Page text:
We spent last autumn in the caravan, which, thankfully, appeared to be a spider-free zone. In fact, I didn't see a single one. But this year, we are sleeping in the trailer and that is a different affair altogether. Large cobwebs stretch above the door and on the underside. Cobwebs that can only have been put in place by something large and muscular – and her mates.
This theory was borne out recently by the Sad Demise of the Pretty Spider. This was a little lime green arachnid who was pottering about among the struts that hold up our new wooden awning. It was a nice day and the sunlight that came through the roof highlighted his colour. I watched as he busily – and happily, I felt – made his way along a long strand of web that I took to be his own creation. 'Ahh,' I thought 'what a clever little chap, isn't nature wonderful!' Nature, at that point intervened in a not wonderful sort of way, when a large and violent spider pounced on my little friend and had him bitten and done up like a kipper before I could say 'Oh'.
My boys, meanwhile, have gleefully taken a book out of the library bearing the title The World's Most Horrible Deadliest Spiders Ever - or something to that effect. Its pages contain gruesome close-ups of eyes and jaws interspersed with descriptions of how prey is reduced to liquid before being sucked up. Just in case this doesn't freak you out enough, there are pictures of injuries arising from spider bites: limbs with large holes containing rotting flesh or swollen extremities oozing pus.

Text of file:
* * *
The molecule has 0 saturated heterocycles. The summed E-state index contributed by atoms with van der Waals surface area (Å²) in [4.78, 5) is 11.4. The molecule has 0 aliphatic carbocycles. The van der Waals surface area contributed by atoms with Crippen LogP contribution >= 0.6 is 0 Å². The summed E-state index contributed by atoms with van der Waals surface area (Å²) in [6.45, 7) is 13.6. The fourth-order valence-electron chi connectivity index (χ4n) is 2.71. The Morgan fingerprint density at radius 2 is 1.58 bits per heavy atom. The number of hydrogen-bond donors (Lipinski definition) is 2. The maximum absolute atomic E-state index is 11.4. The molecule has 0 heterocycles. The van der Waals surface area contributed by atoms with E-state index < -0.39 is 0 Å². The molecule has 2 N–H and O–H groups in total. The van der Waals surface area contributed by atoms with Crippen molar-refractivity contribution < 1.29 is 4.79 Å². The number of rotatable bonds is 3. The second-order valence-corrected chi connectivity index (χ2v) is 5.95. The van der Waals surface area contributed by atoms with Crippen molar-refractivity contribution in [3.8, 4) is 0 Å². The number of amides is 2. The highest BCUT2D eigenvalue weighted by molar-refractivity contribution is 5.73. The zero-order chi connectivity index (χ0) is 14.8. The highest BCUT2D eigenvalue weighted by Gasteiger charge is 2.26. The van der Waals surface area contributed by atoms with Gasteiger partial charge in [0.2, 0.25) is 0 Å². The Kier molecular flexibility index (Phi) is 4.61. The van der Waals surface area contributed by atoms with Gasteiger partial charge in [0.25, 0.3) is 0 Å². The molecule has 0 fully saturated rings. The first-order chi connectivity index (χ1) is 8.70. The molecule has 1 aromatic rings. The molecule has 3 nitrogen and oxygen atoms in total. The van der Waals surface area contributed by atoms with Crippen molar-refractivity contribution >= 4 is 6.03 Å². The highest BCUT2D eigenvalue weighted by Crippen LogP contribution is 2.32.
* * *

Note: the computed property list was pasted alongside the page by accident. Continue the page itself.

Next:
|The common house spider:|
hideous, ain't it?
And, of course, the spider season is about to begin and our trailer feels somewhat exposed.
This silly fear of spiders is something I feel I should conquer – it seems daft to be living off grid in an outside sort of way and being squeamish about our eight-legged friends. Such weakness makes me feel unsuited to our lifestyle; I should be the sort of person who can pick up a spider with interest and conduct a short nature lesson. But then I am always thinking I am unsuited to our lifestyle – I am easily left feeling inadequate by any woman who can change a tyre, wield a bow saw, or any other practical application I am unequal to.
So, vexed I must remain although I shall take steps to help myself – spreading conkers and spraying citronella about - and above all, getting rid of that horrible book.